“If” because this week at a Washington fundraiser, over 100 House Republicans supported Cheney’s main primary opponent, Harriet Hageman. Self-branded as “Wyoming tough,” Hageman is gleefully endorsed by Trump, who said: “Harriet has my Complete and Total Endorsement in replacing the Democrats number one provider of sound bites, Liz Cheney. Make America Great Again!”
After Cheney voted to impeach, Trump had a vendetta to defeat her and launched personal attacks such as: “To look at her is to despise her.” But Liz Cheney is not defeated. Hageman may be “Wyoming tough,” yet Cheney – battle-hardened in Washington’s trenches – is “Wyoming tougher.”
And tough times are ahead for Trump. Torrents of jaw-dropping headlines drive Liz Cheney and the Jan. 6 committee into overtime.
In a throwback to Watergate, President Nixon’s infamous 18.5-minute gap in the White House taping system is a mere blip after Trump’s White House call records reportedly show a seven-hour gap during the most critical hours on Jan. 6, 2021. Cue the accusations: Cover-up! Conspiracy! Destruction of evidence! Smoking gun! Bob Woodward! Yes, the same Bob Woodward of Watergate fame was bylined along with Robert Costa on the Washington Post after they and CBS News obtained these stunning documents.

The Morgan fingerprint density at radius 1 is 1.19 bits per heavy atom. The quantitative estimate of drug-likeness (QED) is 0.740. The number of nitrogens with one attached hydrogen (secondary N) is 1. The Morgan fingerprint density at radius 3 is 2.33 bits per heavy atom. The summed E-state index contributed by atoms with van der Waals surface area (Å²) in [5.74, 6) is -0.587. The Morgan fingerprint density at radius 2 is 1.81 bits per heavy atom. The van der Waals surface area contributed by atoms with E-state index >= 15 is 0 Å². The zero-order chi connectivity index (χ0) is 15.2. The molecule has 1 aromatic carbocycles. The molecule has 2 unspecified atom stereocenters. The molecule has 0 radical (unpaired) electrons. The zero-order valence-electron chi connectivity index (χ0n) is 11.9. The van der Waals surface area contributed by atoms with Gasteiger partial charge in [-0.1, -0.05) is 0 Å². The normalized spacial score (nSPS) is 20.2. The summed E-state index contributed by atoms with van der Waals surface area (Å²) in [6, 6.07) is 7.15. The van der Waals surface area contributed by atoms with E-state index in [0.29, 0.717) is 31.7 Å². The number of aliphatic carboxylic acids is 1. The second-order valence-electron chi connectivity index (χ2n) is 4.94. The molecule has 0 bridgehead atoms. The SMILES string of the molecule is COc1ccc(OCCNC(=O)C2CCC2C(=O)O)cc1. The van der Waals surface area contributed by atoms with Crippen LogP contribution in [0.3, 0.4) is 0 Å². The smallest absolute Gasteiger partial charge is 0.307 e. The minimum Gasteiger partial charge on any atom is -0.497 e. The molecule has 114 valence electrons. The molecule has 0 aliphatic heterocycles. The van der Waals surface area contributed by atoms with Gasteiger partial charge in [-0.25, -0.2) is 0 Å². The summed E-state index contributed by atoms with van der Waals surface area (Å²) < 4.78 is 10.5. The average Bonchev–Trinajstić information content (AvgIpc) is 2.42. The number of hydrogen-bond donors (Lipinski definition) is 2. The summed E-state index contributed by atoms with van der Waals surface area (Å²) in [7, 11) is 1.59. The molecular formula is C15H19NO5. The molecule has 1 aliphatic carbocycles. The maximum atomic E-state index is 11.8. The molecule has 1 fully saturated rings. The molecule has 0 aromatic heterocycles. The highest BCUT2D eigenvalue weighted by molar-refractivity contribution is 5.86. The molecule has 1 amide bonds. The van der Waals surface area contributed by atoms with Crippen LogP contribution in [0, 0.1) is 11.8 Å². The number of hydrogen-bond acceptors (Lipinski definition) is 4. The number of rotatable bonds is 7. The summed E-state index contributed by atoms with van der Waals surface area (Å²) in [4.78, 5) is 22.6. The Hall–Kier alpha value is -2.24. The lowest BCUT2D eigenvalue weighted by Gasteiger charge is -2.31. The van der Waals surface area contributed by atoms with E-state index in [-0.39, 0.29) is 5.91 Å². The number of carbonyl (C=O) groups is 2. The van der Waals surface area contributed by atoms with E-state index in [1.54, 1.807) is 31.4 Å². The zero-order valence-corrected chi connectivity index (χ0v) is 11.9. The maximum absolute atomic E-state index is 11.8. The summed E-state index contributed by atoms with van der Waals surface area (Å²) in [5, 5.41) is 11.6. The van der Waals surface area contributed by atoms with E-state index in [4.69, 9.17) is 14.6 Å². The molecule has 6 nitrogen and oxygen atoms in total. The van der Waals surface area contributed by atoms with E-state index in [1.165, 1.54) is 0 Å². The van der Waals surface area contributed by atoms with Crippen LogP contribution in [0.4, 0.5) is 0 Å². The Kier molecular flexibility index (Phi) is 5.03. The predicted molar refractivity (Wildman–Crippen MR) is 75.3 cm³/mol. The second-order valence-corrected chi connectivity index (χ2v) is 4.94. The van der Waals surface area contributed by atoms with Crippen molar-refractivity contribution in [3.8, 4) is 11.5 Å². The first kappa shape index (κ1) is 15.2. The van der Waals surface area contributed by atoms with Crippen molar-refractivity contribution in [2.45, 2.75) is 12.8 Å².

The call-gap news came on the heels of Trump’s former Chief of Staff Mark Meadows, invoking “King of Kings” — a common name for Jesus, in a surreal series of text messages with Ginni Thomas — wife of Supreme Court Justice Clarence Thomas.
Meadows and Mrs. Thomas discussed strategy to keep Trump in power and overturn Biden’s victory. Describing that mission, the president’s most powerful aide told Thomas: “This is a fight of good versus evil. Evil always looks like the victor until the King of Kings triumphs.” (Note to Meadows: Jesus does not overturn presidential elections in a nation founded on democracy with citizens endowed by their Creator with certain unalienable rights…)
Add to that more eye-popping quotes. Days before Mark and Ginni’s Bible study revelations, Rep. Mo Brooks (R-Ala.) revealed that in September 2021: “President Trump asked me to rescind the 2020 elections, immediately remove Joe Biden from the White House, immediately put President Trump back in the White House, and hold a new special election for the presidency.” More proof of conspiracy?
Furthermore, this week U.S. District Judge David Carter said that he found it “more likely than not” that Trump and legal adviser John Eastman “engaged in criminal conduct.”
As vice-chair of the Jan. 6 Committee, Liz Cheney is a role model helping to save America and keep our nation great by boldly standing for truth. Then in 2024, don’t be surprised if, on a GOP presidential primary debate stage, Cheney faces off against Donald J. Trump.
Myra Adams writes about politics and religion for numerous publications. She is a RealClearPolitics contributor and served on the creative team of two GOP presidential campaigns in 2004 and 2008. Follow her on Twitter @MyraKAdams.